Notion – is it the small business saviour regarding the Coronavirus?
As regular readers of the Embryo blog will know, this dysfunctional search engine company from Manchester is in love with our ‘everything’ software, Notion.
I say ‘everything’ because it pretty much fits in to every aspect of what we do as an agency. For example, it works as our work and time tracking software, our knowledge base, our CRM, it’s our onboarding platform, performs client management, password manager, to do lists, is our ‘Trello’, and so much more – and even all of that doesn’t do it justice.
In truth, we couldn’t live without it. Should Notion decide to close down operations one day, I dread to think how we would manage, such is its necessity to the business. We often say internally that we wouldn’t have grown at anywhere near the pace we have done if it wasn’t for this platform.
The title of this blog depicts Notion as a potential saviour for small businesses, should the Coronavirus (or a future virus) become so bad that we couldn’t work in the office for a period of time. Why do I say this?
Well, having spent a lot of time a couple of years ago being able to peak at what the future holds for workplace collaboration, and how offices of the future will operate, I got to understand where things are likely to go in terms of how not only senior people in businesses will work, but also the ‘normal’ people, too. Simply put, not matter how many old-fashioned business owners and senior managers stamp their feet, remote working, working from home, and all that jazz IS going to be a thing – and as I say, not just for the ‘clever people’, but for all levels within the business. Companies such as Microsoft understand that collaboration is key for businesses of the future to be successful, which is why they have released tools such as Teams, and plenty more things are coming from them.
And because of the way that Notion works, it means that any small (or large) businesses that use it to the level that Embryo does are able to operate extremely well if such an emergency situation like a pandemic should happen.
For example, we have five main teams – a content team, a search team, a web design/development team, a social team and a business functions team. Each of these teams interacts with each other on a daily basis mainly through Notion, Slack, and email. Every action that a team member does for a client is recorded in Notion as a task, along with how long the task has taken, notes about the work, and various other fields are filled. Questions about tasks, clients, work issues etc, are probably mainly done through Slack, and more formal questions, requests, conversations (especially with clients) are done via email.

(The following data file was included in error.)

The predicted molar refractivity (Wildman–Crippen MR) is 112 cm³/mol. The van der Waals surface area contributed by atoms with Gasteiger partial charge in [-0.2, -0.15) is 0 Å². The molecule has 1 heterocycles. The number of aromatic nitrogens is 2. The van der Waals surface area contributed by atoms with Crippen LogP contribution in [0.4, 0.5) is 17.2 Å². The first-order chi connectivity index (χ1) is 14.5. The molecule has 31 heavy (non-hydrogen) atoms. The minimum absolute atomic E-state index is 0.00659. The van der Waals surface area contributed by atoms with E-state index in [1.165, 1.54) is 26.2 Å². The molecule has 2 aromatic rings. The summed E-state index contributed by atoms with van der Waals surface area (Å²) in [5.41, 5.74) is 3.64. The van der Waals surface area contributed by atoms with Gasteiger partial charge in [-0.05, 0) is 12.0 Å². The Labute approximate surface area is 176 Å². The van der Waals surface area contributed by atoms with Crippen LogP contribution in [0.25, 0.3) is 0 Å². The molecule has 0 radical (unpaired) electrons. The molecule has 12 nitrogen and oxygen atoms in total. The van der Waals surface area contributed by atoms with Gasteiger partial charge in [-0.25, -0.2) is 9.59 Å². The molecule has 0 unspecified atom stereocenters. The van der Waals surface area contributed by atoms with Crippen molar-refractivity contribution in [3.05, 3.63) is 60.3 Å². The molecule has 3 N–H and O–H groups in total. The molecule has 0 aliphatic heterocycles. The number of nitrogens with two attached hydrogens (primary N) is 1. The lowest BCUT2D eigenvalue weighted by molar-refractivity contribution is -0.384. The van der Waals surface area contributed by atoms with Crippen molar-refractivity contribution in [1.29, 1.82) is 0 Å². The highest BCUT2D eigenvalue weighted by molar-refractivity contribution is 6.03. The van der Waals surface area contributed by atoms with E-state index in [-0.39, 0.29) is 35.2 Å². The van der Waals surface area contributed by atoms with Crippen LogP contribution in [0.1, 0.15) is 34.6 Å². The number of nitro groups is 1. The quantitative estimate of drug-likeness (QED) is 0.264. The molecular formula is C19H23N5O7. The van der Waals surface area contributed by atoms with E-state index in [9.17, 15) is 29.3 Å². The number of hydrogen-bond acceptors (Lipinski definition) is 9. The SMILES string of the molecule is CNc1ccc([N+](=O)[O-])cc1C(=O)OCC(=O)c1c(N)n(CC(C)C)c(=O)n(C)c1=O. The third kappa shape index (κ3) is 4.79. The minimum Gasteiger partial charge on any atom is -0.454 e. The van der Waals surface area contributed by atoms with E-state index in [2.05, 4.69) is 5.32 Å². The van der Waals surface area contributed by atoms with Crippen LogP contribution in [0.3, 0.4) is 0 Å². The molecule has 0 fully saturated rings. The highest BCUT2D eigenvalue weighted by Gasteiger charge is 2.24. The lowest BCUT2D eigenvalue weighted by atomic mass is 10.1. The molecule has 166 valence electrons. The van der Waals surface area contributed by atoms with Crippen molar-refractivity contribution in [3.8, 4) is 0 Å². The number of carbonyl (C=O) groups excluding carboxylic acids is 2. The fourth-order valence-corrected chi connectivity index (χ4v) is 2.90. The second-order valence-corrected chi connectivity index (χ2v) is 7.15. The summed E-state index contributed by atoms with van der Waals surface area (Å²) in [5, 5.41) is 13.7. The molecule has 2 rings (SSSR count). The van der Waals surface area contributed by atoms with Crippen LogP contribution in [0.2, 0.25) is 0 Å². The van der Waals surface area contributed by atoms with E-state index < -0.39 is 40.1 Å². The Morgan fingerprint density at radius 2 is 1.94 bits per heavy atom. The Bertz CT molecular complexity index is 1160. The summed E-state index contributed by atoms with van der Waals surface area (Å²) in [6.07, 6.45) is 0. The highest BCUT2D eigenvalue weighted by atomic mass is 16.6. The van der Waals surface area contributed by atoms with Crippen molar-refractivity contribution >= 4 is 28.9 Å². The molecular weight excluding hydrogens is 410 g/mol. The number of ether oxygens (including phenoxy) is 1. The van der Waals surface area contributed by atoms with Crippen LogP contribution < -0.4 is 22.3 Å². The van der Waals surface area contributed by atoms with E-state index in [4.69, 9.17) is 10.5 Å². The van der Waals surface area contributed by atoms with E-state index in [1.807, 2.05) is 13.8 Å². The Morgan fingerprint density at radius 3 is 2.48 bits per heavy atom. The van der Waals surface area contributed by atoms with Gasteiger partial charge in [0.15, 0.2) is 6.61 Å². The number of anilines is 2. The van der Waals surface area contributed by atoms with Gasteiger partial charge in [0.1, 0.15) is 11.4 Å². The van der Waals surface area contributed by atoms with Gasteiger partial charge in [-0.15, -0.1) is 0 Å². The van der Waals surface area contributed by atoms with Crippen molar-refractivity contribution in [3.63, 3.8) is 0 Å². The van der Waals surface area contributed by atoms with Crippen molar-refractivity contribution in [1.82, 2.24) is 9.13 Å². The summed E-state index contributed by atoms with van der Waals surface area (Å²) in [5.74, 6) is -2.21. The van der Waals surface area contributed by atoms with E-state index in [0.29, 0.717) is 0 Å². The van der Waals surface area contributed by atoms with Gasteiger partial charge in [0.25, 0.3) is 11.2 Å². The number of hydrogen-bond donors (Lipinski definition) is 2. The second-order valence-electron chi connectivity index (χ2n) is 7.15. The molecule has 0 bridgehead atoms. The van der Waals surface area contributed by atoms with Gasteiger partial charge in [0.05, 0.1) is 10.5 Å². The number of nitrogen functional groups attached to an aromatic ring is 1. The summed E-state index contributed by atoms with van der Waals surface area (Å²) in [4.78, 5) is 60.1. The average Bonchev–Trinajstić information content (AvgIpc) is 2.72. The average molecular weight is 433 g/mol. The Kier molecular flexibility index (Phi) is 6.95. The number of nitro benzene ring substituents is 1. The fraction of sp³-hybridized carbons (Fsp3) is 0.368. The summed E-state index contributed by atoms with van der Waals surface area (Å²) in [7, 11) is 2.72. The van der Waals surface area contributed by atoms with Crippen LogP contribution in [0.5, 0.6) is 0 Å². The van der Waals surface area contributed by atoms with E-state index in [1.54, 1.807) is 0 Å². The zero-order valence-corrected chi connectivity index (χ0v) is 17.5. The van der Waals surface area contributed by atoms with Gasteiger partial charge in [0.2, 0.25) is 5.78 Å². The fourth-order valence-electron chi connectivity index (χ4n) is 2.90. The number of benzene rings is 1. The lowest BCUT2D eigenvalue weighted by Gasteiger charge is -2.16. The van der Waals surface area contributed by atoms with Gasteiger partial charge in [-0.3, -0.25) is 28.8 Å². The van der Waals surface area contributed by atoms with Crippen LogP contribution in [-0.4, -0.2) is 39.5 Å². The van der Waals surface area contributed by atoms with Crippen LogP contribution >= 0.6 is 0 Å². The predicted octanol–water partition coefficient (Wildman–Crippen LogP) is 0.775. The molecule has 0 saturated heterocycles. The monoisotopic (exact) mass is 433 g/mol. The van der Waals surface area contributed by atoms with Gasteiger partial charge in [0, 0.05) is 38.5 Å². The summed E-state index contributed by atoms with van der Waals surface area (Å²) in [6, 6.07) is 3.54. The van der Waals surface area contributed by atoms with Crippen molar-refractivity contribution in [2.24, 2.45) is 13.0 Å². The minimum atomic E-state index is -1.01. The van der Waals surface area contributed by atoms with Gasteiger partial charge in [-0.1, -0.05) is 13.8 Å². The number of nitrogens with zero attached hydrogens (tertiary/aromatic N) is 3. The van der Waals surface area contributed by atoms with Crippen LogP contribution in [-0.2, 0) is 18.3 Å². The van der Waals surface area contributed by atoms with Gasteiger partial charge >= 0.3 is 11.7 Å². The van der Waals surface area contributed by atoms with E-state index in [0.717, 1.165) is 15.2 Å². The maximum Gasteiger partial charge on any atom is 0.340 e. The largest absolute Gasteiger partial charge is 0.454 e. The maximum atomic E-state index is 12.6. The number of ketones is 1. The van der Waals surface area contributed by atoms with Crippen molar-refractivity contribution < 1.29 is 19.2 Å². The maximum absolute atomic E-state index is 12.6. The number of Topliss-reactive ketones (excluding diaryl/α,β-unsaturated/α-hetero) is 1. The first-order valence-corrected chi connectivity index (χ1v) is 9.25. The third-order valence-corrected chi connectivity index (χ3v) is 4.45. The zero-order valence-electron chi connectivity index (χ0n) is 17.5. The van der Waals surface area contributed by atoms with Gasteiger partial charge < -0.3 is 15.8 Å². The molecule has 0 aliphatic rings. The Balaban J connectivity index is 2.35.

This means that for each employee of the business, a record of their work (probably to the closest quarter of an hour) is recorded in our system. We do this for client transparency reasons, but it also acts as a way for our operations manager to understand how the business operates and potentially improve. Because we have this tracking available, should an employee not be in the office, and work from home, then we can still easily account for what they are doing – and more importantly, know that our clients are being serviced properly.
Now, the environment at Embryo is really good, if I don’t say so myself, and is a big part of the fun of working. I have worked with a couple of companies where the staff are all remote, and while they are functional, they are not fun to work in, as isolation is not conducive to productive work in the long term. No number of video calls or chats can ever replace a buzzing office where people can quickly resolve problems and create solutions in a tactile way.
I would never want Embryo to become a company where everyone worked from home all of the time. However, as the company grows, do we spend a lot of money on more city-centre office space, or do we gradually bring in home working, knowing that we have a very solid way of tracking and communicating with colleagues? And in the case of a pandemic, such as the potential Coronavirus outbreak, this tracking and communication is also suitable for the expected period of a few days to a few weeks of mass isolation for workers.
Notion, as well as allowing us to grow at scale in a fairly trouble-free way over the past 18-months, has now also made me feel so assured that should such an outbreak happen, that we are in a really good position – probably better than 98% of businesses – especially small businesses – that do not have such a solution.
This is why I think Notion – or platforms like it (although I have yet to see anything even close to emulating what Notion does) – could well be the saviour of small businesses as the want/need/expectation/demand for better workplace collaboration and remote working increases, as it will over the next few years. It could well be the saviour for us in the next few weeks, too.